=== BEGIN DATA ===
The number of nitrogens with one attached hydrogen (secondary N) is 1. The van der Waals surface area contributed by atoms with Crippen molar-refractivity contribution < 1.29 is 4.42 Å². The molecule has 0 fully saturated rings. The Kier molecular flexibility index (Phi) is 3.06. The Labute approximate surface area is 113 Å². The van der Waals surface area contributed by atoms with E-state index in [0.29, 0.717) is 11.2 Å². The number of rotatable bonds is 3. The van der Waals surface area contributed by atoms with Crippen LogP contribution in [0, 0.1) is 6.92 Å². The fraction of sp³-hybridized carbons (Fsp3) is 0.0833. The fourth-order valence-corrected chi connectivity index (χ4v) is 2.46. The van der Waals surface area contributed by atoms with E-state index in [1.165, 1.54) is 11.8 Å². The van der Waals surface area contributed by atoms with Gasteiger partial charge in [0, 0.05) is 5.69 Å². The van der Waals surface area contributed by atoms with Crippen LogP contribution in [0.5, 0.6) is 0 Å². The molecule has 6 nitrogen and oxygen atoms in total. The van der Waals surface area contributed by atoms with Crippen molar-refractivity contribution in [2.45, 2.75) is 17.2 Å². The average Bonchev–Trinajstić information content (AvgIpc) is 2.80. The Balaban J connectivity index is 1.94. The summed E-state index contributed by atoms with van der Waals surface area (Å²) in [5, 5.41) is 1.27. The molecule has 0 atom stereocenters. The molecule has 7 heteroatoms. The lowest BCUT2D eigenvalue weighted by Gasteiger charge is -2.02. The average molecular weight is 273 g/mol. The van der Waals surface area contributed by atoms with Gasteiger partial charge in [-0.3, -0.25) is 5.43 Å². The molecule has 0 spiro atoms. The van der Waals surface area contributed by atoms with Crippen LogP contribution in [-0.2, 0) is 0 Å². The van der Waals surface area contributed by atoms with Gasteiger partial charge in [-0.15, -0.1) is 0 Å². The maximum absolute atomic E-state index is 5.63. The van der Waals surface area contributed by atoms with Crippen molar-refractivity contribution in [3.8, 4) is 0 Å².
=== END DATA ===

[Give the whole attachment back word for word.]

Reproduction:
The number of nitrogens with one attached hydrogen (secondary N) is 1. The van der Waals surface area contributed by atoms with Crippen molar-refractivity contribution < 1.29 is 4.42 Å². The molecule has 0 fully saturated rings. The Kier molecular flexibility index (Phi) is 3.06. The Labute approximate surface area is 113 Å². The van der Waals surface area contributed by atoms with E-state index in [0.29, 0.717) is 11.2 Å². The number of rotatable bonds is 3. The van der Waals surface area contributed by atoms with Crippen LogP contribution in [0, 0.1) is 6.92 Å². The fraction of sp³-hybridized carbons (Fsp3) is 0.0833. The fourth-order valence-corrected chi connectivity index (χ4v) is 2.46. The van der Waals surface area contributed by atoms with E-state index in [1.165, 1.54) is 11.8 Å². The van der Waals surface area contributed by atoms with Gasteiger partial charge in [0, 0.05) is 5.69 Å². The van der Waals surface area contributed by atoms with Crippen LogP contribution in [0.5, 0.6) is 0 Å². The molecule has 6 nitrogen and oxygen atoms in total. The van der Waals surface area contributed by atoms with Crippen molar-refractivity contribution in [2.45, 2.75) is 17.2 Å². The average Bonchev–Trinajstić information content (AvgIpc) is 2.80. The Balaban J connectivity index is 1.94. The summed E-state index contributed by atoms with van der Waals surface area (Å²) in [5, 5.41) is 1.27. The molecule has 0 atom stereocenters. The molecule has 7 heteroatoms. The lowest BCUT2D eigenvalue weighted by Gasteiger charge is -2.02. The average molecular weight is 273 g/mol. The van der Waals surface area contributed by atoms with Gasteiger partial charge in [-0.3, -0.25) is 5.43 Å². The molecule has 0 spiro atoms. The van der Waals surface area contributed by atoms with Crippen LogP contribution in [-0.2, 0) is 0 Å². The van der Waals surface area contributed by atoms with Gasteiger partial charge in [-0.15, -0.1) is 0 Å². The maximum absolute atomic E-state index is 5.63. The van der Waals surface area contributed by atoms with Crippen molar-refractivity contribution in [3.8, 4) is 0 Å².